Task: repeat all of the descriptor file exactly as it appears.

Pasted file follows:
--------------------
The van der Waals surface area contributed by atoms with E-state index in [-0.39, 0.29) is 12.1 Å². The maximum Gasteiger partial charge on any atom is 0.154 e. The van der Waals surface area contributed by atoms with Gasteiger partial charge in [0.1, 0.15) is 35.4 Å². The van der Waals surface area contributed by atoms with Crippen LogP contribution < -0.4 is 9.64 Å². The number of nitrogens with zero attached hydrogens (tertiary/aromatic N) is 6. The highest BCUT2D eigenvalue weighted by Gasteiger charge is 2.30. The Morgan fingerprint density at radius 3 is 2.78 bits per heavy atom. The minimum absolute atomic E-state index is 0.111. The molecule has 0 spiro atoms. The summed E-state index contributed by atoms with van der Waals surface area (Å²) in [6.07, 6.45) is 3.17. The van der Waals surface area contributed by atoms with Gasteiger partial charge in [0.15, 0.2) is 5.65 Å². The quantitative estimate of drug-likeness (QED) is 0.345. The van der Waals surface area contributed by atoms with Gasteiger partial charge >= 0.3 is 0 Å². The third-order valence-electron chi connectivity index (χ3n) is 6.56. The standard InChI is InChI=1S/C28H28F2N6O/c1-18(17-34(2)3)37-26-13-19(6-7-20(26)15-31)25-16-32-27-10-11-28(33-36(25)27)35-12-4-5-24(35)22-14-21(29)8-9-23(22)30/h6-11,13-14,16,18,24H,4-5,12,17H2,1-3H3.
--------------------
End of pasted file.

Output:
The van der Waals surface area contributed by atoms with E-state index in [-0.39, 0.29) is 12.1 Å². The maximum Gasteiger partial charge on any atom is 0.154 e. The van der Waals surface area contributed by atoms with Gasteiger partial charge in [0.1, 0.15) is 35.4 Å². The van der Waals surface area contributed by atoms with Crippen LogP contribution < -0.4 is 9.64 Å². The number of nitrogens with zero attached hydrogens (tertiary/aromatic N) is 6. The highest BCUT2D eigenvalue weighted by Gasteiger charge is 2.30. The Morgan fingerprint density at radius 3 is 2.78 bits per heavy atom. The minimum absolute atomic E-state index is 0.111. The molecule has 0 spiro atoms. The summed E-state index contributed by atoms with van der Waals surface area (Å²) in [6.07, 6.45) is 3.17. The van der Waals surface area contributed by atoms with Gasteiger partial charge in [0.15, 0.2) is 5.65 Å². The quantitative estimate of drug-likeness (QED) is 0.345. The van der Waals surface area contributed by atoms with Gasteiger partial charge >= 0.3 is 0 Å². The third-order valence-electron chi connectivity index (χ3n) is 6.56. The standard InChI is InChI=1S/C28H28F2N6O/c1-18(17-34(2)3)37-26-13-19(6-7-20(26)15-31)25-16-32-27-10-11-28(33-36(25)27)35-12-4-5-24(35)22-14-21(29)8-9-23(22)30/h6-11,13-14,16,18,24H,4-5,12,17H2,1-3H3.